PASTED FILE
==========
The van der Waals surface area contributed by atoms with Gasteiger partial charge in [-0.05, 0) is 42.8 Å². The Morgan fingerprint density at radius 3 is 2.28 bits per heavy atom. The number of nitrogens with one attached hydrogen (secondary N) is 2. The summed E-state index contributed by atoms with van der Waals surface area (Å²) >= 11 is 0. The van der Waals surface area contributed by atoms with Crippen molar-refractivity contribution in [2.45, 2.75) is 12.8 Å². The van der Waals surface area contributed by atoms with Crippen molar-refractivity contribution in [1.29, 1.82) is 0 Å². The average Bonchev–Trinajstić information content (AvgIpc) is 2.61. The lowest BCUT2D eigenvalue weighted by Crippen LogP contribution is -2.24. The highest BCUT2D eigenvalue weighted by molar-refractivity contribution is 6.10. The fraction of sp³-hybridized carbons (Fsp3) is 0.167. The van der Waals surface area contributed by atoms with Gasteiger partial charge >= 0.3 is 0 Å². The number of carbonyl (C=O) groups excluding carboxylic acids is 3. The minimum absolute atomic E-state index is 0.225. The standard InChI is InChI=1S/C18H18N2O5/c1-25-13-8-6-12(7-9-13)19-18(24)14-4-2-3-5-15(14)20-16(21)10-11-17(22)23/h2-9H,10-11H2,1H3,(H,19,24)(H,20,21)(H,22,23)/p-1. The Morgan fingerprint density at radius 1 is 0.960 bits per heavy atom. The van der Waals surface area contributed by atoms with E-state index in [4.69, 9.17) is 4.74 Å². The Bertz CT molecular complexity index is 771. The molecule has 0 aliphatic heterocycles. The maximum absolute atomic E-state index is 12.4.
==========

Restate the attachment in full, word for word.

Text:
The van der Waals surface area contributed by atoms with Gasteiger partial charge in [-0.05, 0) is 42.8 Å². The Morgan fingerprint density at radius 3 is 2.28 bits per heavy atom. The number of nitrogens with one attached hydrogen (secondary N) is 2. The summed E-state index contributed by atoms with van der Waals surface area (Å²) >= 11 is 0. The van der Waals surface area contributed by atoms with Crippen molar-refractivity contribution in [2.45, 2.75) is 12.8 Å². The van der Waals surface area contributed by atoms with Crippen molar-refractivity contribution in [1.29, 1.82) is 0 Å². The average Bonchev–Trinajstić information content (AvgIpc) is 2.61. The lowest BCUT2D eigenvalue weighted by Crippen LogP contribution is -2.24. The highest BCUT2D eigenvalue weighted by molar-refractivity contribution is 6.10. The fraction of sp³-hybridized carbons (Fsp3) is 0.167. The van der Waals surface area contributed by atoms with Gasteiger partial charge >= 0.3 is 0 Å². The number of carbonyl (C=O) groups excluding carboxylic acids is 3. The minimum absolute atomic E-state index is 0.225. The standard InChI is InChI=1S/C18H18N2O5/c1-25-13-8-6-12(7-9-13)19-18(24)14-4-2-3-5-15(14)20-16(21)10-11-17(22)23/h2-9H,10-11H2,1H3,(H,19,24)(H,20,21)(H,22,23)/p-1. The Morgan fingerprint density at radius 1 is 0.960 bits per heavy atom. The van der Waals surface area contributed by atoms with E-state index in [4.69, 9.17) is 4.74 Å². The Bertz CT molecular complexity index is 771. The molecule has 0 aliphatic heterocycles. The maximum absolute atomic E-state index is 12.4.